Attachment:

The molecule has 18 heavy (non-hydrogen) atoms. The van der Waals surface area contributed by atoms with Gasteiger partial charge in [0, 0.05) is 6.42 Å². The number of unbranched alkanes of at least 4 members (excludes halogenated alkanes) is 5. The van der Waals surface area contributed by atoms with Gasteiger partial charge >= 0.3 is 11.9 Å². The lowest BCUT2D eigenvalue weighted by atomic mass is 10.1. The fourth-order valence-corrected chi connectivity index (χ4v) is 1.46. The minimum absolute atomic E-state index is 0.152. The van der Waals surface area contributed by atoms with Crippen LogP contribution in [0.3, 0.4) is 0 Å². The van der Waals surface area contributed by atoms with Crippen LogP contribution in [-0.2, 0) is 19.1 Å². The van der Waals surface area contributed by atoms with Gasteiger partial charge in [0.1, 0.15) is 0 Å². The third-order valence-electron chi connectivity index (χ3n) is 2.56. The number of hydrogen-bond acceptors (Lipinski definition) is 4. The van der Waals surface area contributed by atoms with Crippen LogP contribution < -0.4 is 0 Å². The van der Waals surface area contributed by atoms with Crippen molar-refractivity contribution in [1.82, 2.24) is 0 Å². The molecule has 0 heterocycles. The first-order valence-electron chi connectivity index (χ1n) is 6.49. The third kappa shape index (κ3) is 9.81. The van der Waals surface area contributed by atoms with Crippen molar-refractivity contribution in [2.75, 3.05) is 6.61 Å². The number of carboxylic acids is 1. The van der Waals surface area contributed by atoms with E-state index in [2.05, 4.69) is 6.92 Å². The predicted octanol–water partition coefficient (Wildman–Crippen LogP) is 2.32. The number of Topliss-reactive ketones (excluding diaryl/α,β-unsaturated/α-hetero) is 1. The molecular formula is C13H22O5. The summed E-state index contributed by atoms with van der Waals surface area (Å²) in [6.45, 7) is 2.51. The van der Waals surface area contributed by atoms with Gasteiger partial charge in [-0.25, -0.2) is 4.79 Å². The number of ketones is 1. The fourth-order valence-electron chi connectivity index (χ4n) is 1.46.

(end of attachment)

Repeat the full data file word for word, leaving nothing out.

The molecule has 18 heavy (non-hydrogen) atoms. The van der Waals surface area contributed by atoms with Gasteiger partial charge in [0, 0.05) is 6.42 Å². The number of unbranched alkanes of at least 4 members (excludes halogenated alkanes) is 5. The van der Waals surface area contributed by atoms with Gasteiger partial charge >= 0.3 is 11.9 Å². The lowest BCUT2D eigenvalue weighted by atomic mass is 10.1. The fourth-order valence-corrected chi connectivity index (χ4v) is 1.46. The minimum absolute atomic E-state index is 0.152. The van der Waals surface area contributed by atoms with Crippen LogP contribution in [0.3, 0.4) is 0 Å². The van der Waals surface area contributed by atoms with Crippen LogP contribution in [-0.2, 0) is 19.1 Å². The van der Waals surface area contributed by atoms with Gasteiger partial charge in [0.1, 0.15) is 0 Å². The third-order valence-electron chi connectivity index (χ3n) is 2.56. The number of hydrogen-bond acceptors (Lipinski definition) is 4. The van der Waals surface area contributed by atoms with Crippen LogP contribution < -0.4 is 0 Å². The van der Waals surface area contributed by atoms with Crippen molar-refractivity contribution in [1.82, 2.24) is 0 Å². The molecule has 0 heterocycles. The first-order valence-electron chi connectivity index (χ1n) is 6.49. The third kappa shape index (κ3) is 9.81. The van der Waals surface area contributed by atoms with Crippen molar-refractivity contribution in [2.75, 3.05) is 6.61 Å². The number of carboxylic acids is 1. The van der Waals surface area contributed by atoms with E-state index in [2.05, 4.69) is 6.92 Å². The predicted octanol–water partition coefficient (Wildman–Crippen LogP) is 2.32. The number of Topliss-reactive ketones (excluding diaryl/α,β-unsaturated/α-hetero) is 1. The molecular formula is C13H22O5. The summed E-state index contributed by atoms with van der Waals surface area (Å²) in [6.45, 7) is 2.51. The van der Waals surface area contributed by atoms with Gasteiger partial charge in [-0.25, -0.2) is 4.79 Å². The number of ketones is 1. The fourth-order valence-electron chi connectivity index (χ4n) is 1.46.